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How to Help Your Small Business with Social Media

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How-to-Help-Your-Small-Business-with-Social-Media-Episode-97-e1423676795953guest post by Neal Schaffer

I get a lot of requests saying, “We’re behind on our social media, and we need help.” A lot of these calls for help are coming from people with small businesses, so today I want to discuss some of the options that are available for you, such as working with consultants, agencies, and virtual assistants. We know that social media requires its own set of skills, so it’s important to be willing to dedicate the time to educate and the money to get you access to resources that can help take your business to the next level. Listen to my podcast episode “How to Help Your Small Business with Social Media”. Have fun and I hope this helps

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Neal Schaffer is author of the best-selling Book “Maximize your Social”, global social media speaker and also organizer of the Social Tools Summit in Boston.

Source: http://maximizeyoursocial.com/options-help-small-business-social-media-podcast-ep-97-478/

Meeting Social Media Day Expert Andrew Krebs-Smith

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AndrewAndrew Krebs-Smith is President of Social Fulcrum. Get to know him in our Interview with him.

1. Tell us a little about yourself and your background?

I started my career building digital departments within traditional agencies. After helping to build 2 digital departments, I decided to go out and do it on my own. That was 5 years ago, and the rest is history! I have a BA in Advertising/PR from Loyola University in Maryland and an MBA from Babson College.

2. When did you start to work in social media?

2007

3. How does a typical work day of you look like?

Lots of meetings with potential customers and internal teams. I don’t have an operational role in our client campaigns – I work on our Sales, Marketing, Finance, and HR/Hiring. When I’m at my computer I’m often approving things from my team.

4. Do you have a role model in social media. Someone who inspires you?

Gary Vaynerchuk is awesome on the unpaid social side. Jon Loomer creates great content around Facebook ads. Brian Balfour has great big picture content regarding growth/acquisition. I like Tim Ferriss as an example of how to build an engaged audience.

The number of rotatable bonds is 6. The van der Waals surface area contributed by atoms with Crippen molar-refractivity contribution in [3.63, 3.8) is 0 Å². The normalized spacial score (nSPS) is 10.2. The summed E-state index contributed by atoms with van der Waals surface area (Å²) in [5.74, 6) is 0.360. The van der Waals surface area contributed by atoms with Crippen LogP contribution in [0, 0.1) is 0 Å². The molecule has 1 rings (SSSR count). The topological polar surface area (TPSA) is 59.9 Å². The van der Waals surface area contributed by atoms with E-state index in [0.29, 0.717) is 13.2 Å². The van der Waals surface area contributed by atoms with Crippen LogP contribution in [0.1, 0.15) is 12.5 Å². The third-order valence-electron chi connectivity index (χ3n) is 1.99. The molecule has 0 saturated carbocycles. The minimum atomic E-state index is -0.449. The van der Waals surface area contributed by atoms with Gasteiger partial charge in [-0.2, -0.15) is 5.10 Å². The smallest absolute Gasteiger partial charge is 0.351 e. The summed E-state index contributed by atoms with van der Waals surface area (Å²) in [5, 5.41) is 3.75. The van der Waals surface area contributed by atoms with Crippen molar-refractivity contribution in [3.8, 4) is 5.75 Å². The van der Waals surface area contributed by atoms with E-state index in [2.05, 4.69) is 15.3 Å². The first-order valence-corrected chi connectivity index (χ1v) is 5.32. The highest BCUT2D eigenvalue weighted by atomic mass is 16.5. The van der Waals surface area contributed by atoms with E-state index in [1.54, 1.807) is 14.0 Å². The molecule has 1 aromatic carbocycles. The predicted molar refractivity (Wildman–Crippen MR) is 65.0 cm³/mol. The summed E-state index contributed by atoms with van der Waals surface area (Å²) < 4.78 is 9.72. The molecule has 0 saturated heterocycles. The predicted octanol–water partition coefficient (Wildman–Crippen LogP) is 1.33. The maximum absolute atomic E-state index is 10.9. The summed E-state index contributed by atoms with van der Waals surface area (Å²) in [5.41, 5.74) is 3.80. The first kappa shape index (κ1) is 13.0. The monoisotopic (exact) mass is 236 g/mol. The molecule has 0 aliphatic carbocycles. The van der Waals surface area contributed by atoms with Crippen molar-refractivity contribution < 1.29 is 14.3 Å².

5. What is the hardest thing about social media?

Constant changes! Things that were best practice two years ago are now totally ill-advised. You have to be agile to be able to adapt, technical in order to understand the ramifications of changes, and a great teacher to be able to communicate the changes to others.

6. What do you see as some up-and-coming trend in social media?

Facebook Advertising is still widely undervalued. Considering they are about to roll out advertising across the web (outside of Facebook) I would strongly suggest learning how to operate within that advertising framework. There are opportunities with Facebook Advertising that aren’t available anywhere else.

7. Did you make any social media mistakes in the past or is there anything you would avoid in future?

I’ve made a ton of mistakes. The biggest mistake as a social media practitioner was to initially try to market a broad skillset. That makes it extremely hard to (1) develop expertise, processes, etc., and thus (2) scale a business.

8. To be successful in social media, you need to ….?

Not listen to everyone else. You need to get your hands dirty, try things, and put in the time. There is a ton of misinformation out there and lots of people looking to profit off of your desire to learn.

Zen_motorcycle9. What is your favorite book and why?

Zen and the Art of Motorcycle Maintenance, because it successfully explores the fascinating dynamic that exists between art/science aka subjective/objective aka qualitative/quantitative. That dynamic is what propels my work today.

10. What is your favorite quote?

I have a couple that come to mind:

“Vision without execution is just hallucination”

“Likes do not pay the bills. Sales do.” 

11. What is your favorite movie and why?

Layer Cake, because of the soundtrack, cinematography, engaging plotline, and poetic ending.

12. Where can we find more about you and you work?

My agency website: http://socialfulcrum.com/

My LinkedIn profile: https://www.linkedin.com/in/andrewkrebssmith 

My Answers to Your Top 10 Social Media Questions

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Neal Schaffer is one of the keynote speakers on the next Social media Day at UMass Boston. He is author of the best-selling Book “Maximize your Social”, global social media speaker and also organizer of the Social Tools Summit in Boston. Here are his answers to 10 questions that so often asked around social media.